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Pudovkin, Vsevolod Illarionovich (1893–1953) By Eubanks, Ivan

DOI: 10.4324/9781135000356-REM342-1
Published: 09/05/2016
Retrieved: 18 March 2018, from


Vsevolod Pudovkin was a Soviet actor, director, and film theorist working during the first half of the 20th century. He studied chemistry at Moscow State University, and after fighting in World War I he enrolled at film school, only to quit in order to work as scriptwriter and assistant director to Lev Kuleshov. Like Kuleshov, Pudovkin believed editing to be the fundamental authorial act in filmmaking. He saw the shot, and the objects depicted therein, as raw materials with latent meaning that emerged only in the context provided by montage. For example, he would splice historical footage into his fictional films, as if it were part of his story, such as the shots of a real grandmaster in Chess Fever (1925), or of the pre-revolutionary stock exchange in The End of St. Petersburg (1927). He also strove to compose montages that would simulate the way the brain and the eye construct visual perceptions. Pudovkin’s silent films are the best-known applications of his theories, including those named above as well as Mother (1926), his adaptation of a novel by Maxim Gorky, and Heir to Genghis Khan (1928; also called Storm over Asia). His writings, especially Film Technique (1929) and Film Acting (1933) have proved to be very influential. In 1928 Pudovkin joined Sergei Eisenstein and Grigori Alexanderov to write “A Statement on Sound.“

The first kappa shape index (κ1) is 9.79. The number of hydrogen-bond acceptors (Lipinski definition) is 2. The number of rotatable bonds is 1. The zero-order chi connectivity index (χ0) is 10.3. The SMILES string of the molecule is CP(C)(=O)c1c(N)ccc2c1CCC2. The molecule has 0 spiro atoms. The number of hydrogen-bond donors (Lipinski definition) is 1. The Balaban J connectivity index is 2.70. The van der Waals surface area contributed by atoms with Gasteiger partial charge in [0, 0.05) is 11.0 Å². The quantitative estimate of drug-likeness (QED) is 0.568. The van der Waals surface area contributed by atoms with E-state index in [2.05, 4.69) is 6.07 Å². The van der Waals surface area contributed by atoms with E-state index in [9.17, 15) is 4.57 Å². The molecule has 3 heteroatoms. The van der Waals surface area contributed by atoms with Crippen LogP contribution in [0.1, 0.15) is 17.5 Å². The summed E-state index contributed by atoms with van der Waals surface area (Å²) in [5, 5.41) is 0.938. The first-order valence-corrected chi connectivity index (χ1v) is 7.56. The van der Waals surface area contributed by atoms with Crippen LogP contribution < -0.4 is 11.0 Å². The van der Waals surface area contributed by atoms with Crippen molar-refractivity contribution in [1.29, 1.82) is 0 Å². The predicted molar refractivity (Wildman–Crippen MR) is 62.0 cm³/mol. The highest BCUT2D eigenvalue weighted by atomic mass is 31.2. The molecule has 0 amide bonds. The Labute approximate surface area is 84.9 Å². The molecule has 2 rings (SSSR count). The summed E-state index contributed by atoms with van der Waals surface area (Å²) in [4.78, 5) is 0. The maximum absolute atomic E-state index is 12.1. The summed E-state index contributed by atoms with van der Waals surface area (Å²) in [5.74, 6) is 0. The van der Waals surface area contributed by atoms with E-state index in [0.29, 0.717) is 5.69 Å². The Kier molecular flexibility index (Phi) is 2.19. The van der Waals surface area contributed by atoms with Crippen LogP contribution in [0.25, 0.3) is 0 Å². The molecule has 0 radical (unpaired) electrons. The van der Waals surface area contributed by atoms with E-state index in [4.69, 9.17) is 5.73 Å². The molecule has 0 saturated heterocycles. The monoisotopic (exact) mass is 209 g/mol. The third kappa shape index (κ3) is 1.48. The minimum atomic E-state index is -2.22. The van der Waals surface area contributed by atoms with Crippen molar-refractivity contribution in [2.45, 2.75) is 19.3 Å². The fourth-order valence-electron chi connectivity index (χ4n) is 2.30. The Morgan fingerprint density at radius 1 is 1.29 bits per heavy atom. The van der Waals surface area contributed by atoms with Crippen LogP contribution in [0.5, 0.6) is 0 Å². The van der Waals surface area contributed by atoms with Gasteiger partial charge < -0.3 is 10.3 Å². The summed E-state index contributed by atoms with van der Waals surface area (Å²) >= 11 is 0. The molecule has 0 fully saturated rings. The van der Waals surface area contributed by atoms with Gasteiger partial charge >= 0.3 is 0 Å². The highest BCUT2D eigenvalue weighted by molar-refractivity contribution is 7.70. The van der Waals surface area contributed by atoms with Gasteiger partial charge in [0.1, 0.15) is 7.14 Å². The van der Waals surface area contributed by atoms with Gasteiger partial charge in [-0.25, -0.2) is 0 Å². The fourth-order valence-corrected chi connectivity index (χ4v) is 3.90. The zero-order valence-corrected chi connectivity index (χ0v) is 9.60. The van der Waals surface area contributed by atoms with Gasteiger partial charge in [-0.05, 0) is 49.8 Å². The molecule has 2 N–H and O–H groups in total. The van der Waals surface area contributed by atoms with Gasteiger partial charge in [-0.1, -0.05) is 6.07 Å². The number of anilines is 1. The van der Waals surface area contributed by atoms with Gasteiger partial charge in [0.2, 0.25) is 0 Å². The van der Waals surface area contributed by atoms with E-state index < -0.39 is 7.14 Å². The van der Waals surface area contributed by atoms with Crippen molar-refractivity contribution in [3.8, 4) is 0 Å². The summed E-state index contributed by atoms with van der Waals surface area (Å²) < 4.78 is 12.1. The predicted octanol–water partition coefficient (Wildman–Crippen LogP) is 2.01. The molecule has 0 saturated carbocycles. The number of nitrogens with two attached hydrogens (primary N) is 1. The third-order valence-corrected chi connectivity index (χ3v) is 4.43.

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Citing this article:

Eubanks, Ivan. "Pudovkin, Vsevolod Illarionovich (1893–1953)." The Routledge Encyclopedia of Modernism. : Taylor and Francis, 2016. Date Accessed 18 Mar. 2018 doi:10.4324/9781135000356-REM342-1

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